This week I was invited down to Leeds Left Bank to see South African Musician Desire Marea, although to simply call Desire a musician would be a disservice.
An artist, in every sense of the word would be a more accurate description. The event was part of Transform Leeds, a City-wide festival aimed at altering people’s perceptions as to what Theatre can represent and look like in the Leeds region and the North more broadly.
Upon arrival at the venue, the first thing that strikes you is the beautiful aesthetic and décor that the church venue offers. Complete with relaxed seating and simple, homely spaces, Left Bank lends itself perfectly to what is to come.
Desire Marea’s performance was bookended by two DJ sets, from Marjai andLuscious, each of whom offered their own unique sounds and performances to the evening, captivating audiences for the entirety of their sets.
After Marjai finishes, Marea’s band begins to set up and get into position, the crowd gathers in front of the stage and eagerly awaits the arrival of the main event, and, as the backlighting begins to fill the room, a silhouette appears in the middle of the stage. From there, what follows is a full hour of non-stop electric and ethereal sounds, movements and interactions. Desire Marea manages to hold the audience that spans all age groups and bring together the room as if everyone is part of one collective community, each there to share in the moment of euphoria that the performance provides.
Desire’s latest album On the Romance of Being has been praised by fans and critics alike and it’s not hard to see why, with its blend of electronic sounds, drum beats and jazz-infused instrumentals, the music played at the event builds upon what Desire has done before, both in solo work and through collaborations. It feels like the performance at Left Bank kicked off the upcoming UK tour with an explosive start, one which hopefully sets the precedence for the upcoming shows.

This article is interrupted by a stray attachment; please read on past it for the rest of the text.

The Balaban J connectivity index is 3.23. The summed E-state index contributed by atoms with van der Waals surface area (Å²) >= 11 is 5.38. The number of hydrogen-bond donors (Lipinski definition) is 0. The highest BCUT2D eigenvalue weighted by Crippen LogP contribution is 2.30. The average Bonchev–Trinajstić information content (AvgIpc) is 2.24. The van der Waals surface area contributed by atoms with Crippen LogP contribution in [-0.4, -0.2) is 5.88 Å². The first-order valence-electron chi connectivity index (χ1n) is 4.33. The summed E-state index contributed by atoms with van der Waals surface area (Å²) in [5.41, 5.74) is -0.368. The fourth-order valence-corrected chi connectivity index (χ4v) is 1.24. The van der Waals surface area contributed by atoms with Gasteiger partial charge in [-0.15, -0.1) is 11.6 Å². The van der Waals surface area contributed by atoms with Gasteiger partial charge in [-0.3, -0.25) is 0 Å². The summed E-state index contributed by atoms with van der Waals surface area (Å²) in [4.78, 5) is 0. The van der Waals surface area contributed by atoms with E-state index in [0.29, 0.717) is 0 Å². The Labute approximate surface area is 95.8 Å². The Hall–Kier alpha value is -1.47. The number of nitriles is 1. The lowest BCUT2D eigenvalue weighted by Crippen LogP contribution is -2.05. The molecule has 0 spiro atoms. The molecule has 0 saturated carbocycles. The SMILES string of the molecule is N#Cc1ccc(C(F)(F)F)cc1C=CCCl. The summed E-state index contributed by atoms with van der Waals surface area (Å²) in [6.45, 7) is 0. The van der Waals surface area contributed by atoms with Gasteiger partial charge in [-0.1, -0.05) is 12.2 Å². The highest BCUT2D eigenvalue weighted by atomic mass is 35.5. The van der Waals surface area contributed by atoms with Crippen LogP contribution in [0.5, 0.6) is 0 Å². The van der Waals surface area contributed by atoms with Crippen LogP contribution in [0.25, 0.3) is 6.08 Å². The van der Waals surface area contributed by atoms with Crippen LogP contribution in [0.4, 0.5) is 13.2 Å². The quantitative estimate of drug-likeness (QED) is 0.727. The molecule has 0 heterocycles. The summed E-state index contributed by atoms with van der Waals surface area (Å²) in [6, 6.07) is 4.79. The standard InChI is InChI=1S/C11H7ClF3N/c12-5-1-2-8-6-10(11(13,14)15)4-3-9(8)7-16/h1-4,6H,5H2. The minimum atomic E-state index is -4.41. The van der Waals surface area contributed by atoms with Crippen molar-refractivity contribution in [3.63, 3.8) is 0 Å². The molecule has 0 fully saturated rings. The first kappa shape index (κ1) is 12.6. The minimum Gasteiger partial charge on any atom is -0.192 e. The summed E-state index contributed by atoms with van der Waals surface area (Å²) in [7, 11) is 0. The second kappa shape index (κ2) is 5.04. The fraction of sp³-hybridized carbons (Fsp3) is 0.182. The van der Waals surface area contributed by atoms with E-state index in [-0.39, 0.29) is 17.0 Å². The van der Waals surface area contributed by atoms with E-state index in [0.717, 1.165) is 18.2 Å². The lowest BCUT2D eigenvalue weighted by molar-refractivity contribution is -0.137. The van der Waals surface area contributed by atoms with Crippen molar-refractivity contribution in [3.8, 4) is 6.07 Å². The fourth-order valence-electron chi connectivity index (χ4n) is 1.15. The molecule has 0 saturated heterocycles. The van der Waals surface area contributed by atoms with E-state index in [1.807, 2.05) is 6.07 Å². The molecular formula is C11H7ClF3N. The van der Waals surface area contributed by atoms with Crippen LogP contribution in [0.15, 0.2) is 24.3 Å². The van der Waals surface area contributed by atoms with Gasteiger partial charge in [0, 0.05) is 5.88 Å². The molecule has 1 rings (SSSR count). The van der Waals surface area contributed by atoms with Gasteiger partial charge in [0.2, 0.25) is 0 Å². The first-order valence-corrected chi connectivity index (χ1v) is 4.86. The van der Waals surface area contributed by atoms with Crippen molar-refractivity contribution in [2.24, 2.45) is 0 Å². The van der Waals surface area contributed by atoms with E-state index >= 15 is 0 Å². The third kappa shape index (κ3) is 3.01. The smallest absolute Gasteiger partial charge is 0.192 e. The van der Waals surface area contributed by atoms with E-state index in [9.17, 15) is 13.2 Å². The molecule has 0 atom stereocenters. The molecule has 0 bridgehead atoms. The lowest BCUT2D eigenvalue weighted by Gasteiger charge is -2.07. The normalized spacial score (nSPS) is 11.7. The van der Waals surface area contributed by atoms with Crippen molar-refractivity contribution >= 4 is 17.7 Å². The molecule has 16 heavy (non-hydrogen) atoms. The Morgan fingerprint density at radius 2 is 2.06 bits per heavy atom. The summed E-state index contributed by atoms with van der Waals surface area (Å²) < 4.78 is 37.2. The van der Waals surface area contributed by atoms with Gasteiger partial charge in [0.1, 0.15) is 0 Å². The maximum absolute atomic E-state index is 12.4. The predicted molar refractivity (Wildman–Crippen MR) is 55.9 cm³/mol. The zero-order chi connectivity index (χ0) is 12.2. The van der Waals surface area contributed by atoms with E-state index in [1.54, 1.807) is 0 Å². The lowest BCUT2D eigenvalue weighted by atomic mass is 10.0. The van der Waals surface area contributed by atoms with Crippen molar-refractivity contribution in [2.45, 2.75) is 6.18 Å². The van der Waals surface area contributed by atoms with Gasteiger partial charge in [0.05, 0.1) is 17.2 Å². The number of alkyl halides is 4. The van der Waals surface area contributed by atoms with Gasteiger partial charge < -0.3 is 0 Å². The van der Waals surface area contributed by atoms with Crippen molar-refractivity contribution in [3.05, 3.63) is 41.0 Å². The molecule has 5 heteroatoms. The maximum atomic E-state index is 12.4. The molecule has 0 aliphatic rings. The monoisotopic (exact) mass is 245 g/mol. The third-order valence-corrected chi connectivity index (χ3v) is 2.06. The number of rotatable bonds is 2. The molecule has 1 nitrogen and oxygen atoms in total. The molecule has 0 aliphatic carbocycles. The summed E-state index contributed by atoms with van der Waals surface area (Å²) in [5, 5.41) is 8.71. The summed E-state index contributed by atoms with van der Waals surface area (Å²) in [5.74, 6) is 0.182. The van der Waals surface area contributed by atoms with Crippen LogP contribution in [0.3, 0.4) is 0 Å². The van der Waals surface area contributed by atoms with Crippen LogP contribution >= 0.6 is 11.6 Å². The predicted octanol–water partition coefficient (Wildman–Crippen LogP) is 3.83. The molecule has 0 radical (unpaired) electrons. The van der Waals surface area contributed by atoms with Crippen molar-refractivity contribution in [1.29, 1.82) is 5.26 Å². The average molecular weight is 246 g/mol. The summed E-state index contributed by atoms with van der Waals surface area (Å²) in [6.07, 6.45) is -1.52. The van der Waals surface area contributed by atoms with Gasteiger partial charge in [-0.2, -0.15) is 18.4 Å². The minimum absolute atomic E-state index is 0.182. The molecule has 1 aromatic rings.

After a few songs, Desire invites the audience closer, and begins to more directly interact with the people there, making the performance truly immersive and personal. Appearing so relaxed and comfortable allows the audience to feel the same and really relate to the music.
The use of lighting and performance make the whole show feel like much more than a gig; it feels like a piece of theatre. There are narratives woven throughout that tell a story about Desire, the artist’s music and life up to this point. It helps to further enhance Transform Leeds’ mission, to show a different side to theatre and to show how varied Leeds, as a city is, in relation to cultural interests.
Observing the sheer variety in the audience highlights that the Transform Leeds Festival is proving to be a success and appeals to a multitude of people. The warmth from the audience towards Desire and the stage tells me that the people of Leeds are keen for new and original work to come to the City. The show does highlight how much work has clearly been invested by the organisers to provide the theatre going audiences of Leeds with original and varied material.
Going forward, I think that the performance from Desire Marea and what it showcases for the City of Leeds will have a huge impact on performances down the line within the City and greater Leeds area. I believe that it brings Leeds one step closer to being a city already known for individuality and originality.
Photography by George Willoughby.